• rainn'sgaydar - January 18, 2014 9:53 p.m.

    I suppose I guessed well then. I played Leviathan once, but I figured that much out prior to playing it. I try to pay extreme attention to every word when I'm in dramatic points of games whose story I'm invested in. And I guess I forgot that Leviathan confirmed all of that because I didn't recall that being told (though I'm not doubting that it was). I probably just didn't accept Leviathan's story as important enough to pay close attention, even though it sounds like I probably should have.
  • Tren_Frost - January 18, 2014 10:06 p.m.

    It's alright man. LOTS of people didn't pay attention to hardly anything in regards to the ending, which explains much of the unhappiness about it.
  • rainn'sgaydar - January 18, 2014 10:13 p.m.

    I can certainly agree with that. The only legitimate complaint I've seen is how similar the three choices' cut scenes are for the end game, but as you've described, the endings are still quite different. Count me among those satisfied with ME3.
  • Tren_Frost - January 18, 2014 10:28 p.m.

    I was disappointed in the endings' similarities, but considering how they're essential for any hope of an actual sequel to ME3 to exist, I'm satisfied with them. I mean, the only reason BioWare would make all three endings virtually the same is if all three endings had enough common ground that another game could exist an still accommodate all three endings. This way BioWare wouldn't have to pick a "canon" ending for their sequel and they only need to change a few dialogue options and textures depending on what a person chose. That's why I believe ME4 will NOT be a prequel. Too much effort went into setting up a sequel.
  • rainn'sgaydar - January 18, 2014 10:36 p.m.

    Isn't there a huge difference in the aftermath of Destroy vs Control/Sythesis?
  • supergiraffe - January 17, 2014 9:07 p.m.

    So, Greg was right in saying that the crew acted as if the two act structure wasn't uncommon, especially since they're obviously trying to draw comparisons to another medium that doesn't usually use the two act structure for major plays. That said, he was wrong in saying that people claimed the two act play was the most common. I'm also pretty sure that two-act plays are mostly performed by smaller indie groups, so it may have been intentional.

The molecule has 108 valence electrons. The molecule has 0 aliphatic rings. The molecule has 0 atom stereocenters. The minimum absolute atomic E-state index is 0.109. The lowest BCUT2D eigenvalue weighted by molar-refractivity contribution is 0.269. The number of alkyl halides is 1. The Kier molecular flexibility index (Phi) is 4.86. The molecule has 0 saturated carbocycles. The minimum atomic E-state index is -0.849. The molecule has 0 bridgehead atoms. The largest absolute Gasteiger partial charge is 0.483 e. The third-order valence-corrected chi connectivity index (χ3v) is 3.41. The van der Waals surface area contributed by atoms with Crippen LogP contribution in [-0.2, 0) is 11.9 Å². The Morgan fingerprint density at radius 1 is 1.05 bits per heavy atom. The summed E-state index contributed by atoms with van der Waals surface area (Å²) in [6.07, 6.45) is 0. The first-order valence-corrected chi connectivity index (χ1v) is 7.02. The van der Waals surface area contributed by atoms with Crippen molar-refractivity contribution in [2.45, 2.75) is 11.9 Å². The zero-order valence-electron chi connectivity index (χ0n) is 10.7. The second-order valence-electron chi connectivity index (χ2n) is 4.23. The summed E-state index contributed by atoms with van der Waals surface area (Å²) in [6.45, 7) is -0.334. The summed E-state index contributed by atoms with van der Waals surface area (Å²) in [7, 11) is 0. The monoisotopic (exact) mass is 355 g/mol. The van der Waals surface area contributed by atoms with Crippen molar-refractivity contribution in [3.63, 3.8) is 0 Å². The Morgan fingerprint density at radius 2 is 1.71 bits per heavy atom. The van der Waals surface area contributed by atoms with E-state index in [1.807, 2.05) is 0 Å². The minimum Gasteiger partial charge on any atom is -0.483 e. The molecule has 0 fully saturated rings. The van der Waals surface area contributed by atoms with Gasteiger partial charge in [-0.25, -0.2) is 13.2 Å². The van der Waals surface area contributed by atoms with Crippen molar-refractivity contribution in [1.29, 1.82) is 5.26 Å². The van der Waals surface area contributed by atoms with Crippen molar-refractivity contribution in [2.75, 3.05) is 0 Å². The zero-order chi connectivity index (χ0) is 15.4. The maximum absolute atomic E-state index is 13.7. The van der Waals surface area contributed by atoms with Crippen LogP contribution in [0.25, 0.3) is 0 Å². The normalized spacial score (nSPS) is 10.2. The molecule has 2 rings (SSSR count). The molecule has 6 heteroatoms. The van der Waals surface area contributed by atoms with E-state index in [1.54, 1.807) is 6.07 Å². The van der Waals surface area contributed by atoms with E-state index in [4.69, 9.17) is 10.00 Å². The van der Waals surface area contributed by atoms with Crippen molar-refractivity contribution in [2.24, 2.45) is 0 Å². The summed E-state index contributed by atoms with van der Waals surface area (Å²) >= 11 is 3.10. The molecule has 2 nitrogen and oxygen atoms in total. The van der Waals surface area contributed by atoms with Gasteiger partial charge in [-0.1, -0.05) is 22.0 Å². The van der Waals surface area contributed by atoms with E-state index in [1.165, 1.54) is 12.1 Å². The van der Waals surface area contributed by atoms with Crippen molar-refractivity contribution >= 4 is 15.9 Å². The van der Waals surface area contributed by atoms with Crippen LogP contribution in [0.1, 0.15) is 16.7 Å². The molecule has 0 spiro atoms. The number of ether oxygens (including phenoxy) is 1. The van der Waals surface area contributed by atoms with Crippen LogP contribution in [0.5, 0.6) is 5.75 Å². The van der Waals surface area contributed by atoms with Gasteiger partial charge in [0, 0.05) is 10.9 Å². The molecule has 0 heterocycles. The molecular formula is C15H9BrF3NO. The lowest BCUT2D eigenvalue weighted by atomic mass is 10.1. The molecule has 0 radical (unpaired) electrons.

• GR_GregHenninger - January 17, 2014 11:24 p.m.

    I actually said that 3 act plays were to most common, I said 2 act plays existed, not that they were the most common.
  • supergiraffe - January 18, 2014 4:15 a.m.

    Fuck. Sorry.
  • wadesmit - January 18, 2014 12:17 p.m.

    The Greg-bullying in this episode was uncomfortable and unnecessary.
  • GenderBender_9000 - January 20, 2014 9:34 a.m.

    The other guys are just jealous of Greg's good looks.
  • wadesmit - January 21, 2014 5:12 a.m.

    And his mansions.
  • g1rldraco7 - January 17, 2014 8:58 p.m.

    My game theory is that in Twilight Princess, you know he learns those finishing moves from the gold wolf? Well the gold wolf is actually Link from Ocarina of Time teaching the Twilight Princess Link these moves. Big hint is that the castle in the background has the exact same design as Hyrule Castle in Ocarina of Time. I know this won't be mentioned, but I remember sending this to Lorenzo because I wanted to hear his opinion of it, but there was no response :(
  • Jackonomics2.0 - January 17, 2014 8:47 p.m.

    I don't even play kingdom hearts, and know its pronounces with a Sh, not Z
  • codystovall - January 17, 2014 8:47 p.m.

    Pokemon are actually thought forms created by the imagination of children and teens, explains why as most people in that world age, they further themselves from pokemon and dont care and why professors would need children to explore and seek out new pokmon. Explains evolution, and the bond and training of them. Why theres no problem battling with them or them fainting, and why its easy to recharge them. Pokeballs are designed to capture the imaginative essence.
  • universaltofu - January 17, 2014 8:22 p.m.